Q+A With Oh My Sweet Land Sound Designer Mark Van Hare
Jul 06, 2017
Related Play: OH MY SWEET LAND
As Oh My Sweet Land is being performed in home kitchens and community spaces, it offers a unique opportunity for audience members to be completely immersed in and connected to the play. One element that aids in this immersion is sound design. We talked to Oh My Sweet Land sound designer Mark Van Hare to discuss his role in creating this intimate production.
What is the difference between composing and sound designing? Do you prefer either?
I find that, in theater, composing music and designing sound are very similar. Both involve breaking down sound into its constituent elements of volume, duration, and pitch (which is more accurately described as frequency or collections of frequencies). Thought of in this way, there is little difference between sound and music. Soft sounds often have a calming quality, whether that sound is a distant bird call or a gentle clarinet melody. Sustained sounds often provide a feeling of stasis or immobility, whether that sound is the constant buzz of a fluorescent light or an endlessly looping synthesizer drone. The more plays I work on, the more I come to think of writing music and designing sound as the same thing. The goal of both is to support the story of the play using those essential elements of volume, duration, and pitch.
How is it possible to sound design in the intimate spaces of homes and community centers?
Designing sound for an intimate space presents a few unique challenges, but by and large it provides many more positive opportunities for the play. In a large, proscenium-style theater, the “sound image” (where the sound feels like it is coming from) tends to flatten out because it must reach hundreds of audience members. All sound in the show feels like it is coming from the general area of the stage rather than somewhere specific. Moreover, very soft sounds cannot be used because a soft sound for someone in the front row will be completely inaudible in the back row. In a small theatrical space, like a home or community center, the sound design can have extraordinary range. We can use delicate sounds and trust that every audience member will experience that sound in the same way. We can also place sounds in the space with incredible precision, building an immersive sonic environment where audience members can detect extremely subtle changes. For all of these reasons, I greatly prefer designing sound for small, intimate spaces.
What do you generally look for in a script to find inspiration for your designs? What provoked you about Oh My Sweet Land?
This is a difficult question to answer for this play in particular. So much of what this production of Oh My Sweet Land will be cannot be found on the page but instead will be discovered in rehearsal. The process of cooking during the performance is unusual and at this early stage I cannot predict what that will feel like for an audience or how sound and music might interact with those actions. The same can be said for the close proximity of Nadine, our actor, to the audience. My hope is to be present in rehearsal as much as possible so that we can experiment with a range of ideas. That being said, in the script I have responded most strongly to the rhythm of the language and how the text is displayed on the page: without punctuation and with varying line lengths, like a poem where vocal inflections are implied by the layout.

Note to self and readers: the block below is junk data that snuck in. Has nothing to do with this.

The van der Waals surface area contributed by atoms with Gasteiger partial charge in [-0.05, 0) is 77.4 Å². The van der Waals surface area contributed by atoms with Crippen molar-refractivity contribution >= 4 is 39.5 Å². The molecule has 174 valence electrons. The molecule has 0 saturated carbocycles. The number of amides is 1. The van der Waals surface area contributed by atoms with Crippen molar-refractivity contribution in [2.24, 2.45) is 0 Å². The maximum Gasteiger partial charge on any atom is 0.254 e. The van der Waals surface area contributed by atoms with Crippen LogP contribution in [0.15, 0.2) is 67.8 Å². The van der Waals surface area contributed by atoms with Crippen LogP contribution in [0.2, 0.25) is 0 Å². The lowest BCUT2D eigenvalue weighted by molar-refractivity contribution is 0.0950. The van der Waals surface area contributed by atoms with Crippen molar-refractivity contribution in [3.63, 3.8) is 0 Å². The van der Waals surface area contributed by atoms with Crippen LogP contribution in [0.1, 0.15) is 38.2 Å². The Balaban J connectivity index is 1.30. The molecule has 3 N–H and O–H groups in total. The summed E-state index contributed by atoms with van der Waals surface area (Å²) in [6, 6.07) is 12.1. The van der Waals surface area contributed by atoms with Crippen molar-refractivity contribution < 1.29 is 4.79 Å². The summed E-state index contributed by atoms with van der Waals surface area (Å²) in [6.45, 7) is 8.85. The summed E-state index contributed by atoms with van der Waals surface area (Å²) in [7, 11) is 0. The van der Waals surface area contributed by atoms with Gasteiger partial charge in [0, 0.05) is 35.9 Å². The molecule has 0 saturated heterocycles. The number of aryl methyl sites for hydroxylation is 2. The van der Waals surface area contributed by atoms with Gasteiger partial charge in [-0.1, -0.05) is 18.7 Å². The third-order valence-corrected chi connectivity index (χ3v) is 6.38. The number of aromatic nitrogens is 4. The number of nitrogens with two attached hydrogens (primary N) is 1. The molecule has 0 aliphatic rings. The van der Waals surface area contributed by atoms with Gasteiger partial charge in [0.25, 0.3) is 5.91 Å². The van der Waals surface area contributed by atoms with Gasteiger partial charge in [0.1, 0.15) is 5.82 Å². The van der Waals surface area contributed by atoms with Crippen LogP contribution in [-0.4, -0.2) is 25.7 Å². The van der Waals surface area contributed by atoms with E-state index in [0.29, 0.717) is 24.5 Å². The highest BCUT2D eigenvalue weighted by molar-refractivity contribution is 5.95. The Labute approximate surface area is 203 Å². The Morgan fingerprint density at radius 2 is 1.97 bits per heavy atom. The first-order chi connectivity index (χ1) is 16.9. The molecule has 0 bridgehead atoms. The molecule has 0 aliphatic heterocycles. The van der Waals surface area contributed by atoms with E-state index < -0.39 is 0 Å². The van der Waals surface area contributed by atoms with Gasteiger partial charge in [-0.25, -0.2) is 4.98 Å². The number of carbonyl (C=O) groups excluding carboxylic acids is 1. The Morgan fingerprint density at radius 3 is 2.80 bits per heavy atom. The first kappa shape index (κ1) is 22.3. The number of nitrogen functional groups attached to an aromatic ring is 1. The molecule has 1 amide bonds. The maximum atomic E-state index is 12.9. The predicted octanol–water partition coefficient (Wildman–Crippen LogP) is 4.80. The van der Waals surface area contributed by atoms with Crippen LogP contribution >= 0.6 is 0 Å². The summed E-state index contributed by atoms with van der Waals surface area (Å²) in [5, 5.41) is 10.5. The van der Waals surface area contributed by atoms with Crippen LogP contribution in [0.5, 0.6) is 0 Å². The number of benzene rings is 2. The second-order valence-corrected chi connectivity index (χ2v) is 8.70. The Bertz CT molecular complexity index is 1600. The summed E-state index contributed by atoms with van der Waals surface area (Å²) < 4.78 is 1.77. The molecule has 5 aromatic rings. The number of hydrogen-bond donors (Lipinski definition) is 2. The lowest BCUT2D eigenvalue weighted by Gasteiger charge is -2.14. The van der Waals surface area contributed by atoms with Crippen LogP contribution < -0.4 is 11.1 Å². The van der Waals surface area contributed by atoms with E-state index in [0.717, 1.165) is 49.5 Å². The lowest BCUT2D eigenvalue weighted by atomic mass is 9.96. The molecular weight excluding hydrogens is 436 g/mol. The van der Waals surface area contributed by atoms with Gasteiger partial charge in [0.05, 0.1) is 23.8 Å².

This play deals with questions of cultural identity. How can sound and music be utilized to create this identity?
Using sound or music to express something about a character’s cultural identity is very difficult. The sounds that signify “home” or “comfort” to one person may feel unusual or “foreign” to someone else, so we often cannot rely on the sounds themselves to communicate those feelings or ideas to the audience. Instead, I find it is better to allow the characters themselves to lead, with sound and music playing a supportive role. For instance, when the main character in Oh My Sweet Land begins describing her childhood, we might use sound design to fill in around the edges of her description of the place, providing specificity to the audience’s already-evolving mental image. The character is conjuring the sound with her language, giving it shape and meaning that it would not have if we heard it in isolation. And since the text of the play is so full of detail and specificity, the sounds we hear should add something novel to the environment being described rather than reiterate it. This is where research comes into play–what is the sound that naturally emerges out of the character’s dialogue but adds something of value to the audiences’ understanding of the place being described? Posing an answer to that question is the beginning of my process for designing sound for theater.
Oh My Sweet Land is a play about connecting to culture through food. Is there a recipe you rely on to bring you closer to home?
My grandmother often made pies from scratch and my father has carried on that tradition. I learned pie-making when I was in high school and two years ago, when my wife Kelly and I got married, we decided to forgo the usual wedding cake. Instead, I made five pies from scratch in a feverish marathon the day before the wedding. It was an awful lot of work, but in the end it made our wedding feel like home.